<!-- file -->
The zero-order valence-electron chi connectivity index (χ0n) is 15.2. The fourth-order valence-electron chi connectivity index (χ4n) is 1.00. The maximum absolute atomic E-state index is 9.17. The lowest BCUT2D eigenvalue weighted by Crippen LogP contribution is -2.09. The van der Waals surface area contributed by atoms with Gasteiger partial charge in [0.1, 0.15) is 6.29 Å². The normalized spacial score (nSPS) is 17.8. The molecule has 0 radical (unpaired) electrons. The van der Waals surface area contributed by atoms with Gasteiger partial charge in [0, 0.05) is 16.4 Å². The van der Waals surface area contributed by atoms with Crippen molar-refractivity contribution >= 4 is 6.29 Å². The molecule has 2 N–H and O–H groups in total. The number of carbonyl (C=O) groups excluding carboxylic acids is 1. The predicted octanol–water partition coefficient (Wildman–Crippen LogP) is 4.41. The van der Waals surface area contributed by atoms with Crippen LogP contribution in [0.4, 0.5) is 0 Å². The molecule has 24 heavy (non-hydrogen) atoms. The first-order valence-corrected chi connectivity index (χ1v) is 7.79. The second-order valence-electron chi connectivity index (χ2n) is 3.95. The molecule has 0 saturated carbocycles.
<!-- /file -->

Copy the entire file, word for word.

The zero-order valence-electron chi connectivity index (χ0n) is 15.2. The fourth-order valence-electron chi connectivity index (χ4n) is 1.00. The maximum absolute atomic E-state index is 9.17. The lowest BCUT2D eigenvalue weighted by Crippen LogP contribution is -2.09. The van der Waals surface area contributed by atoms with Gasteiger partial charge in [0.1, 0.15) is 6.29 Å². The normalized spacial score (nSPS) is 17.8. The molecule has 0 radical (unpaired) electrons. The van der Waals surface area contributed by atoms with Gasteiger partial charge in [0, 0.05) is 16.4 Å². The van der Waals surface area contributed by atoms with Crippen molar-refractivity contribution >= 4 is 6.29 Å². The molecule has 2 N–H and O–H groups in total. The number of carbonyl (C=O) groups excluding carboxylic acids is 1. The predicted octanol–water partition coefficient (Wildman–Crippen LogP) is 4.41. The van der Waals surface area contributed by atoms with Crippen LogP contribution in [0.4, 0.5) is 0 Å². The molecule has 24 heavy (non-hydrogen) atoms. The first-order valence-corrected chi connectivity index (χ1v) is 7.79. The second-order valence-electron chi connectivity index (χ2n) is 3.95. The molecule has 0 saturated carbocycles.